Silicon Valley Tech News Roundup – October 17th

Microsoft to shut down LinkedIn in China – 10/15

Microsoft announced the closure of LinkedIn in China later this year. In a statement, the company said: “While we are going to sunset the localized version of LinkedIn in China later this year, we will continue to have a strong presence in China to drive our new strategy and are excited to launch the new InJobs app later this year.”

Mohak Shroff, LinkedIn Senior Vice President, wrote in a blog post: “We’re facing a significantly more challenging operating environment and greater compliance requirements in China.”

LinkedIn will launch InJobs, a jobs-only version of the website, this year. The new website will not allow users to post or share articles, and it will not include the social media feed. The company came under scrutiny after blocking the profiles of several journalists.

LinkedIn launched in China in 2014 and was the only Western social media platform available. The company agreed to comply with the country’s regulations. However, it promised transparency about their business conduct.

Twitch downplays massive data leak – 10/15

In a company update released this Friday, Twitch assured its users the security breach that occurred earlier in the month was not as severe. The company claims it produced a minimal impact on the users.

The company said in a statement: “We’ve undergone a thorough review of the information included in the files exposed and are confident that it only affected a small fraction of users and the customer impact is minimal… We are contacting those who have been impacted directly.”

The breach happened on October 6th, and 125GB of data was leaked online in a torrent on 4chan. It included documents from Twitch’s source code repository and payout information for streamers on the platform. The leak did not contain users’ passwords. The company stressed it is “confident” the hacker did not access login information or credit card and bank data.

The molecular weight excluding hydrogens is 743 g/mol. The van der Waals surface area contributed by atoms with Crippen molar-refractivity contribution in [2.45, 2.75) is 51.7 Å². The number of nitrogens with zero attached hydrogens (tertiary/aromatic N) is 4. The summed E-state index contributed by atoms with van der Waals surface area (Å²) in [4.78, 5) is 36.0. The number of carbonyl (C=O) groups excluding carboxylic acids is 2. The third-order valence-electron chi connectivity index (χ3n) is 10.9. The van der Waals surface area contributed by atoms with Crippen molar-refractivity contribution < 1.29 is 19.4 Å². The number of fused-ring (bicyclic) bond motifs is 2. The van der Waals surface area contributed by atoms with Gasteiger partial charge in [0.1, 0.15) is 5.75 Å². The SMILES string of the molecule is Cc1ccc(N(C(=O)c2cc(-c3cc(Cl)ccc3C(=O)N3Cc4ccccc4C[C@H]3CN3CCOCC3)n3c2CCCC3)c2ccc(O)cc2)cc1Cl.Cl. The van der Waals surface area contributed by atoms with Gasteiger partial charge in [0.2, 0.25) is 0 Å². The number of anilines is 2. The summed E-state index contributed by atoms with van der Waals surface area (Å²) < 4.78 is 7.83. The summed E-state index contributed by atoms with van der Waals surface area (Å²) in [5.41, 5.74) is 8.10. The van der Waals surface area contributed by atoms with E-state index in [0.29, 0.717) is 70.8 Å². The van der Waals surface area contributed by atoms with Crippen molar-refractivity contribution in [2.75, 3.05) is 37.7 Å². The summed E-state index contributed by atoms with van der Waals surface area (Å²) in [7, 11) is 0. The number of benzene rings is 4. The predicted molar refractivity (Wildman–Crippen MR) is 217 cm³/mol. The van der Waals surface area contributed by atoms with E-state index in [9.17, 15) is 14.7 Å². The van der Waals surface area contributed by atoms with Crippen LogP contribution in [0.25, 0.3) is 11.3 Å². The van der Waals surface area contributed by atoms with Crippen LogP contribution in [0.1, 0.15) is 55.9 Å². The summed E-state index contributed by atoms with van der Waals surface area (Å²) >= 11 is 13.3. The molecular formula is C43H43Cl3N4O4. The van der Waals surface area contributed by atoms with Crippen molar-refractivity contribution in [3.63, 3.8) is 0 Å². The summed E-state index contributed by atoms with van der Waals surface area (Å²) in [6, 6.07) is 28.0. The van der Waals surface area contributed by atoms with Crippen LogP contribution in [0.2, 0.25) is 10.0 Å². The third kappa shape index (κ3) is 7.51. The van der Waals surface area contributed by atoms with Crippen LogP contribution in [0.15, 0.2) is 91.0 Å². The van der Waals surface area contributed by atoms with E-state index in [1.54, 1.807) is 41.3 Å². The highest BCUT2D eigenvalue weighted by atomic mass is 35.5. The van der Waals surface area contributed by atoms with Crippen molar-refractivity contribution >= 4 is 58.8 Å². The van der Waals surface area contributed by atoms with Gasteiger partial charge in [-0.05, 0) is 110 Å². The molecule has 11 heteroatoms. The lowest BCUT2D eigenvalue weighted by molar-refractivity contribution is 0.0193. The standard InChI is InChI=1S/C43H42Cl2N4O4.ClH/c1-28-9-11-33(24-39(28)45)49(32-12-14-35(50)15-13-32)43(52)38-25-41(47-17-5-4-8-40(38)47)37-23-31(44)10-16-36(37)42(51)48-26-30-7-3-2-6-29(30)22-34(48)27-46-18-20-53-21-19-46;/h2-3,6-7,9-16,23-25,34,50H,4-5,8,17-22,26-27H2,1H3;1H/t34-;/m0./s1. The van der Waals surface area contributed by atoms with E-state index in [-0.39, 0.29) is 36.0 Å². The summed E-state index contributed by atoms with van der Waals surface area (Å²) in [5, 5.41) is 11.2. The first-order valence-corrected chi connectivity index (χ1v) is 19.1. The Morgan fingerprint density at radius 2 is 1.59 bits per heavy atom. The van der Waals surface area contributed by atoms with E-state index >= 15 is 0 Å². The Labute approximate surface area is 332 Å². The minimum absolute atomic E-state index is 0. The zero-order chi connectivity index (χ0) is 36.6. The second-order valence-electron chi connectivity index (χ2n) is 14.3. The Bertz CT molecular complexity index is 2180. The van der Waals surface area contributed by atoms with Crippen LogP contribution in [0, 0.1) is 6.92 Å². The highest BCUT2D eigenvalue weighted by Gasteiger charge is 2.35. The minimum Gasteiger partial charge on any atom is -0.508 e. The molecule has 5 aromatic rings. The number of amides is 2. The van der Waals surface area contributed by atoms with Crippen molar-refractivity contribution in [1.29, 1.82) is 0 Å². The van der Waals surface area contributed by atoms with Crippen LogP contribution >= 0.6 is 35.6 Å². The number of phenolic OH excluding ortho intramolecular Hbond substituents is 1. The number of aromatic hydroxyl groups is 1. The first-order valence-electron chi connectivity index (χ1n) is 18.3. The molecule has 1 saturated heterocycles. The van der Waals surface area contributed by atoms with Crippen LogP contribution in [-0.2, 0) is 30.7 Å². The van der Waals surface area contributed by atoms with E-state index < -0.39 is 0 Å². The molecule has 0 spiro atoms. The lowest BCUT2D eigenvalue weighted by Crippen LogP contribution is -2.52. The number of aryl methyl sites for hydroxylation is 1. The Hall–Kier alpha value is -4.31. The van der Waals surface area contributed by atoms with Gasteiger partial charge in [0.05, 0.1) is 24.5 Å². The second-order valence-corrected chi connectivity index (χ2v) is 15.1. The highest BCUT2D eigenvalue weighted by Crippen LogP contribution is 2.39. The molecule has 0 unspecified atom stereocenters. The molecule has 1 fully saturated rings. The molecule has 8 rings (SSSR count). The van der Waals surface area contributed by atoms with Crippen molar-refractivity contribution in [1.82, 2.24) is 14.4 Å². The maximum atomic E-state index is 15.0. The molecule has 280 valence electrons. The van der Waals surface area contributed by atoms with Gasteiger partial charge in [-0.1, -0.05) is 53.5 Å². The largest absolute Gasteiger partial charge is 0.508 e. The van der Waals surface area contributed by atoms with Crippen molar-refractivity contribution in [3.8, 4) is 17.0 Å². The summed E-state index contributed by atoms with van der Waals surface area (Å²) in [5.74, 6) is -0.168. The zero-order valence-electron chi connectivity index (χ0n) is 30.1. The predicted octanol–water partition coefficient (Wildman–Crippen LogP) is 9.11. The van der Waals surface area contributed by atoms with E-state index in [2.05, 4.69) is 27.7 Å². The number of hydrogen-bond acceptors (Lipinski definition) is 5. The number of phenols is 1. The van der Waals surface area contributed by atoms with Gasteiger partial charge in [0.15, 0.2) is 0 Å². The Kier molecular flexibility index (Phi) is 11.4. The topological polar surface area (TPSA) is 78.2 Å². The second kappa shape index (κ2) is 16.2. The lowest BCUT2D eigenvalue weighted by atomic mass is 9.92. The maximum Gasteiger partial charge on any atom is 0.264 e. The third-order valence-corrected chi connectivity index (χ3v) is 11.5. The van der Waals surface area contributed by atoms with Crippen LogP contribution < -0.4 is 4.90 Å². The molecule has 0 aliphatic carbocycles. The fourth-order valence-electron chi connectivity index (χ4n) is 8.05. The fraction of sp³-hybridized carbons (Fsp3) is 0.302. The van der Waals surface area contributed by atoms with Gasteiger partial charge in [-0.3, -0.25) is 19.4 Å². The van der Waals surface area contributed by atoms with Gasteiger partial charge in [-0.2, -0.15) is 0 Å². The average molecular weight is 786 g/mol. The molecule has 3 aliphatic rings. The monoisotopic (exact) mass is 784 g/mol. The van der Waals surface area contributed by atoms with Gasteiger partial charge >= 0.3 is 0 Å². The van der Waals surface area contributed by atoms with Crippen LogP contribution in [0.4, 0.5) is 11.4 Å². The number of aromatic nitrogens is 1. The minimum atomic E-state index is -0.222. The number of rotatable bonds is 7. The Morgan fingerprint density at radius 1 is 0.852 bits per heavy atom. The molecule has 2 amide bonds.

Since the breach, Twitch has fixed the issue that has allowed the hacker to access their system and improved its security system.

Jack Dorsey says Square is considering a bitcoin mining system – 10/15

In a tweet on Friday, Jack Square, CEO of Square and Twitter, wrote Square is “considering bitcoin mining system based on custom silicon and open source for individuals and businesses worldwide.” Jack Dorsey’s end goal is to make crypto mining more accessible: “Mining needs to be more distributed… The more decentralized this is, the more resilient the bitcoin network becomes.”

Jesse Dorogusker, the hardware lead at Square, is heading the project and will look into the technology available to make this idea a reality. In a tweet, Dorogusker wrote: “We will incubate the bitcoin mining system project inside Square’s hardware team, starting with architecture, design, and prototyping of more efficient silicon, hashing algorithms, and power architectures.”

Currently, the crypto mining industry belongs to large-scale companies that can afford the specialty equipment needed to mint new coins.

After the announcement by Dorsey, the price of Bitcoin rose above $62.000.

NASA set to explore the early Solar System – 10/16

On Saturday, NASA launched Lucy, a robotic spacecraft set to explore Jupiter’s Trojan asteroids.

The mission will last 12 years. During its journey, Lucy is set to fly by one main-belt asteroid and seven Trojan asteroids. The Trojan destinations are located near Jupiter’s Lagrange points (gravitationally stable locations connected with the planet’s orbit that trap smaller masses).

Trojan asteroids are considered fossils of planetary formation. Based on the evidence, scientists believe these asteroids are remains of the material that shaped massive planets. The data collected should help scientists better understand the evolution of the Solar System.

Bill Nelson, the NASA administrator, stated: “Lucy embodies NASA’s enduring quest to push out into the cosmos for the sake of exploration and science, to better understand the universe and our place within it… I can’t wait to see what mysteries the mission uncovers!” Hal Levison, Lucy’s principal investigator, said NASA started working on the concept for the Lucy mission in 2014.


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